Facebook's Automated Bug Fixers
Written by Kay Ewbank   
Monday, 04 February 2019

The developers at Facebook are using AI-based tools to automatically find and fix bugs in the code for the Facebook app. Two tools, Sapienz and SapFix, are used to carry out testing and to locate and fix bugs.

Sapienz is more fully developed than SapFix, and has been in use for longer - in production at Facebook since September 2017 for Facebook's Android app, according to a paper given at the International Symposium on Search Based Software Engineering.


Sapienz is built on top of FBLearner, a Machine Learning (ML) platform through which most of Facebook’s ML work is conducted. In addition to Sapienz, Facebook uses FBLearner for problems including search queries for videos, photos, people and events, anomaly detection, image understanding, language translation, and speech and face recognition.

Sapienz is used for checking large numbers of interactions across many combinations of devices and operating systems. Sapienz uses automated test design to make the testing process faster, as well as testing more comprehensively. It looks at all possible tests using what the developers say is "intelligent computational search and an approach called search-based software testing". It tests through the UI, meaning issues Sapienz reports to engineers can be found through the UI, so avoiding false positives. 

As Sapienz searches, it builds a model of the system under test, through the UI interactions, and any good tests are saved so they can be reused. Facebook says the technology has allowed engineers to fix issues within hours (sometimes within minutes) of the code being written.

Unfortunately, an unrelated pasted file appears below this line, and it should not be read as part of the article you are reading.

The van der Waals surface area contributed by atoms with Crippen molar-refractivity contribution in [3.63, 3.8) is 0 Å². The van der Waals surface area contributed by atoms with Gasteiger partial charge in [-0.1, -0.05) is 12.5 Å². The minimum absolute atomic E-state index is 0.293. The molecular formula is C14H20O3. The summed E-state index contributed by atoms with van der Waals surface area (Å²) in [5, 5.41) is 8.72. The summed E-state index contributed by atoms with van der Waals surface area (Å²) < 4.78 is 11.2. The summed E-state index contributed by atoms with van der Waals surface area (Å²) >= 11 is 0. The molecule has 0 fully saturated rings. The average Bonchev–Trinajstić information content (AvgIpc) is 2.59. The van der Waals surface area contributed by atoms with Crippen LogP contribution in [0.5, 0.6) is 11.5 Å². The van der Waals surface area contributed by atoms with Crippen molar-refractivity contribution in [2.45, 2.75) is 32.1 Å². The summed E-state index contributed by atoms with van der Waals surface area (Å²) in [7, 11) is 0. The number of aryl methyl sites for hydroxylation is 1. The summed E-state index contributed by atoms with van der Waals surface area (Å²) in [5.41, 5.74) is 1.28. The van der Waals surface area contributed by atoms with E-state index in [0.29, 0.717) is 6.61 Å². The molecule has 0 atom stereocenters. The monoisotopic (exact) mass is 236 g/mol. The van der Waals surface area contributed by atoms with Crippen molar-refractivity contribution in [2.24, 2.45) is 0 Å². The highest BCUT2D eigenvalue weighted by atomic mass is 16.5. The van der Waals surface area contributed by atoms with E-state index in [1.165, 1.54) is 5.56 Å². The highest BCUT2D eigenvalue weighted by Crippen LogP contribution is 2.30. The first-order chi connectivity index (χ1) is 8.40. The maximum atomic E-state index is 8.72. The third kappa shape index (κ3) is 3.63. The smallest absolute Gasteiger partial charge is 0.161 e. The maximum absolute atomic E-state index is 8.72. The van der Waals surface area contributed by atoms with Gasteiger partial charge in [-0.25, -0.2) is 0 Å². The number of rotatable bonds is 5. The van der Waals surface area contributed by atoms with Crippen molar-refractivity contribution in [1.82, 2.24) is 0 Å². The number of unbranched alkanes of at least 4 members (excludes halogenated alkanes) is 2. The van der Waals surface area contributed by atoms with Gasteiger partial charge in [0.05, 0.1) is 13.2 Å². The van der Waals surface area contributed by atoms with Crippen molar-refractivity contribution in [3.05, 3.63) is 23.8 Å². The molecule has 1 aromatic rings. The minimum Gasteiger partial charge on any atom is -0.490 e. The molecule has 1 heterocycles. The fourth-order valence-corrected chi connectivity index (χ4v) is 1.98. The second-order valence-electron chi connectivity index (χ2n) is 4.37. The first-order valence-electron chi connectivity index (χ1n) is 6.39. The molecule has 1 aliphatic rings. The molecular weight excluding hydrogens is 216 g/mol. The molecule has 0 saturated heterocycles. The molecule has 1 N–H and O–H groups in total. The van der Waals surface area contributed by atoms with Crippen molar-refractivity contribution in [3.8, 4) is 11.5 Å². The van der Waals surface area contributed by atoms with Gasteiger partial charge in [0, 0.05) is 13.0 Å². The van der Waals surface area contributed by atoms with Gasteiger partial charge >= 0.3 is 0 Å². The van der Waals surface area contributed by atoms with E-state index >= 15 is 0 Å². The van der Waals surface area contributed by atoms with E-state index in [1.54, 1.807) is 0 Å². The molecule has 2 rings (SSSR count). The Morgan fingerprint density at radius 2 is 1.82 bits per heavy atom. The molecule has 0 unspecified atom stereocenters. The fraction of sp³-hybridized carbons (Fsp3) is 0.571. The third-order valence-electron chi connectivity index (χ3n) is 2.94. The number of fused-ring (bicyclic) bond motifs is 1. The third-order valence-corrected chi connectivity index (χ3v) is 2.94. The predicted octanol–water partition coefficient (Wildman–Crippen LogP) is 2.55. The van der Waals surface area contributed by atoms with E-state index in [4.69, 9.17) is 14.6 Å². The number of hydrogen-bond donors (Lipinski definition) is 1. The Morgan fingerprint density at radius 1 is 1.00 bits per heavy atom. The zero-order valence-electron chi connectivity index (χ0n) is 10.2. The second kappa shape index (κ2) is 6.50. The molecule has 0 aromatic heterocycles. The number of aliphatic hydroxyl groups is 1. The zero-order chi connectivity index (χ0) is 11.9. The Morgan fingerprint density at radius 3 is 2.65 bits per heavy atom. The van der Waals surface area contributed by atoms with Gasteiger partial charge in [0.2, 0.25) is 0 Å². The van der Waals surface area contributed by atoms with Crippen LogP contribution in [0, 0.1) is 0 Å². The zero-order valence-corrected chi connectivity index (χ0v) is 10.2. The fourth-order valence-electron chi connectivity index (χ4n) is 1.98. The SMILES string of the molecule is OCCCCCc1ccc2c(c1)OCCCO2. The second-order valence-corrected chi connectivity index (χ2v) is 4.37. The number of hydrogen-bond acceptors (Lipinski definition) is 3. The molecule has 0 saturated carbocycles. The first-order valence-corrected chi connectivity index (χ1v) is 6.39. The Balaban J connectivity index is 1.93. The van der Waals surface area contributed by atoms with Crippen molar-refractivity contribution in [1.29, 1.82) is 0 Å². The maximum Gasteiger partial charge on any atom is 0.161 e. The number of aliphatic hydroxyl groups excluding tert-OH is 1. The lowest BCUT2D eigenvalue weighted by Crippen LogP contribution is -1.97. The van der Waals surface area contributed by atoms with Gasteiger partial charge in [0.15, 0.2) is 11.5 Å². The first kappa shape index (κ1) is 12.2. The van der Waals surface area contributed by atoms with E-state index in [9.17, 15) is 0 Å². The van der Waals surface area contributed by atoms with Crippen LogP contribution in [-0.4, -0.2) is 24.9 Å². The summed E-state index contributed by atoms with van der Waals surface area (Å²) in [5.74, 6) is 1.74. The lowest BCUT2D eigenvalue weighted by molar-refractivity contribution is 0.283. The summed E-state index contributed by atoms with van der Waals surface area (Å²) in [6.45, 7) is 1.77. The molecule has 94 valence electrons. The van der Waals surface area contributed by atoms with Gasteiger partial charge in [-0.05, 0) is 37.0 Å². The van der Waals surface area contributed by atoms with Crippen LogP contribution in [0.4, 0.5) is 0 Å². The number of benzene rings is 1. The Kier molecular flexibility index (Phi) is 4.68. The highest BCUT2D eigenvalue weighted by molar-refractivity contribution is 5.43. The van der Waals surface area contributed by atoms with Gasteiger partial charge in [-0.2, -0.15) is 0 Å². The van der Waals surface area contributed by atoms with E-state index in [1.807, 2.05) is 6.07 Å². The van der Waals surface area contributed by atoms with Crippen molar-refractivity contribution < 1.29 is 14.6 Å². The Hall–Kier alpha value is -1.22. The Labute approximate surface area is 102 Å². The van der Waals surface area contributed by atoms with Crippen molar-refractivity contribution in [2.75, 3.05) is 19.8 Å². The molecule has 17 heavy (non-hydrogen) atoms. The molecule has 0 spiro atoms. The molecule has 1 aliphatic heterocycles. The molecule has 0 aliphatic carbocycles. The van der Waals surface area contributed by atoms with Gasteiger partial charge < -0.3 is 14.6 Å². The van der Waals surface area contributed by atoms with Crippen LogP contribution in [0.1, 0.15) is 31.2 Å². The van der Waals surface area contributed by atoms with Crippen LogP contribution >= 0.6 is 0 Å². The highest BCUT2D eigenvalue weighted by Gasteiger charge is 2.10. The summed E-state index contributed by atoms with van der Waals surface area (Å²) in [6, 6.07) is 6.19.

SapFix process

The newer part of the story is SapFix, an AI hybrid tool that automatically generates fixes for specific bugs, then proposes the potential fixes to engineers for approval. Facebook says it intends to share SapFix with the engineering community, as it is the next step in the evolution of automating debugging, with the potential to boost the production and stability of new code for a wide range of companies and research organizations. The way SapFix is being used is that Sapienz is used to localize the point in the code to patch. That information is passed to SapFix, which automatically picks from a small number of possible ways to generate a patch.

At the simplest level, SapFix just takes the code back to the state it was in before the last change. A more sophisticated approach is to try fixes based on fixes that worked for human developers in previous cases. Those fixes are stored and accessed as templates. If neither reversion or template fixes work, SapFix will attempt a mutation-based fix, whereby it performs small code modifications to the abstract syntax tree (AST) of the crash-causing statement, making adjustments to the patch until a potential solution is found.

SapFix generates multiple potential fixes for a bug then evaluates their quality by checking for three issues: Are there compilation errors, does the crash persist, and does the fix introduce new crashes? The patches that meet these criteria are passed to a human reviewer for approval.

SapFix is still in development, but it is already successfully generating patches that have been accepted by human reviewers and pushed to production.


More Information

International Symposium on Search Based Software Engineering


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Last Updated ( Monday, 04 February 2019 )